Basic SQL Join Types

There are four basic types of SQL joins: inner, left, right, and full. The easiest and most intuitive way to explain the difference between these four types is by using a Venn diagram, which shows all possible logical relations between data sets. 

Again, it's important to stress that before you can begin using any join type, you'll need to extract the data and load it into an RDBMS like Amazon Redshift, where you can query tables from multiple sources. You build that process manually, or you can use an ETL service like Stitch, which automates that process for you.

 
 

Let’s say we have two sets of data in our relational database: table A and table B, with some sort of relation specified by primary and foreign keys. The result of joining these tables together can be visually represented by the following diagram: 

 
 

The extent of the overlap, if any, is determined by how many records in Table A match the records in Table B. Depending on what subset of data we would like to select from the two tables, the four join types can be visualized by highlighting the corresponding sections of the Venn diagram:

Select all records from Table A and Table B, where the join condition is met.

Select all records from Table A and Table B, where the join condition is met.

Select all records from Table A, along with records from Table B for which the join condition is met (if at all).

Select all records from Table A, along with records from Table B for which the join condition is met (if at all).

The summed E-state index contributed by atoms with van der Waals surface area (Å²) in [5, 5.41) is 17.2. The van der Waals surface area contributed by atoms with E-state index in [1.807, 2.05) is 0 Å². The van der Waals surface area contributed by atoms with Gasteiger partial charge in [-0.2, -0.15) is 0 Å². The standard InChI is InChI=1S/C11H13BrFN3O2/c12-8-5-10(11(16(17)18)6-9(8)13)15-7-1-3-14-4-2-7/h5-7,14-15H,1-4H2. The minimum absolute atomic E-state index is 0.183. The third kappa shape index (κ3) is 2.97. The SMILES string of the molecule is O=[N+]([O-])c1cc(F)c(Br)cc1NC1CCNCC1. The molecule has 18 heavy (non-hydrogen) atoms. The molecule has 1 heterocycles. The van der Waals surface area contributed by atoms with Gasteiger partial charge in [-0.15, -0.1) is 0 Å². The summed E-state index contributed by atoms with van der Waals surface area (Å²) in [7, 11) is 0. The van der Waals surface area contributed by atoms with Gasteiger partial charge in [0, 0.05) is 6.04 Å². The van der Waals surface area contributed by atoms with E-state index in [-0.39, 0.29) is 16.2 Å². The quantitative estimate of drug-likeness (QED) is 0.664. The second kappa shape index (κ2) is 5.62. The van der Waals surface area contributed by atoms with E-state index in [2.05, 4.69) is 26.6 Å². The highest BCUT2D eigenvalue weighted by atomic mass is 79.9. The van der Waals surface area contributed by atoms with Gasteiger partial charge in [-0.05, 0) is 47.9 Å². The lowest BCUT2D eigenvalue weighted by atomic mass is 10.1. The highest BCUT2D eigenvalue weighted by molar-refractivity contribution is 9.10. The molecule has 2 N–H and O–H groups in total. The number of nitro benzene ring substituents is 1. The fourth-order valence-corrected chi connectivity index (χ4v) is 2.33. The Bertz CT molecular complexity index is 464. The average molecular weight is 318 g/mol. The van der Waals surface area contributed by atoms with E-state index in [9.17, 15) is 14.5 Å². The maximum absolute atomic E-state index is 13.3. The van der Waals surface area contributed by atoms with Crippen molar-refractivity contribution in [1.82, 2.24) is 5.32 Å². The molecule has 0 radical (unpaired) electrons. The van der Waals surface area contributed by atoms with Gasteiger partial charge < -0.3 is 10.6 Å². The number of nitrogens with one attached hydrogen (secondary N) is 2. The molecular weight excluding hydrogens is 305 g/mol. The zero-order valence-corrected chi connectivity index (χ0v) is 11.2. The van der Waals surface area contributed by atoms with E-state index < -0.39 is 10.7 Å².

Select all records from Table B, along with records from Table A for which the join condition is met (if at all).

Select all records from Table B, along with records from Table A for which the join condition is met (if at all).

Select all records from Table A and Table B, regardless of whether the join condition is met or not.

Select all records from Table A and Table B, regardless of whether the join condition is met or not.

Examples of SQL Join Types

Let's use the tables we introduced in the “What is a SQL join?” section to show examples of these joins in action. The relationship between the two tables is specified by the customer_id key, which is the "primary key" in customers table and a "foreign key" in the orders table:

customer_id first_name last_name email address city state zipcode
1 George Washington gwashington@usa.gov 3200 Mt Vernon Hwy Mount Vernon VA 22121
2 John Adams jadams@usa.gov 1250 Hancock St Quincy MA 02169
3 Thomas Jefferson tjefferson@usa.gov 931 Thomas Jefferson Pkwy Charlottesville VA 22902
4 James Madison jmadison@usa.gov 11350 Constitution Hwy Orange VA 22960
5 James Monroe jmonroe@usa.gov 2050 James Monroe Parkway Charlottesville VA 22902
order_id order_date amount customer_id
1 07/04/1776 $234.56 1
2 03/14/1760 $78.50 3
3 05/23/1784 $124.00 2
4 09/03/1790 $65.50 3

Note that (1) not every customer in our customers table has placed an order and (2) there are a few orders for which no customer record exists in our customers table.

Inner Join

Let’s say we wanted to get a list of those customers who placed an order and the details of the order they placed. This would be a perfect fit for an inner join, since an inner join returns records at the intersection of the two tables.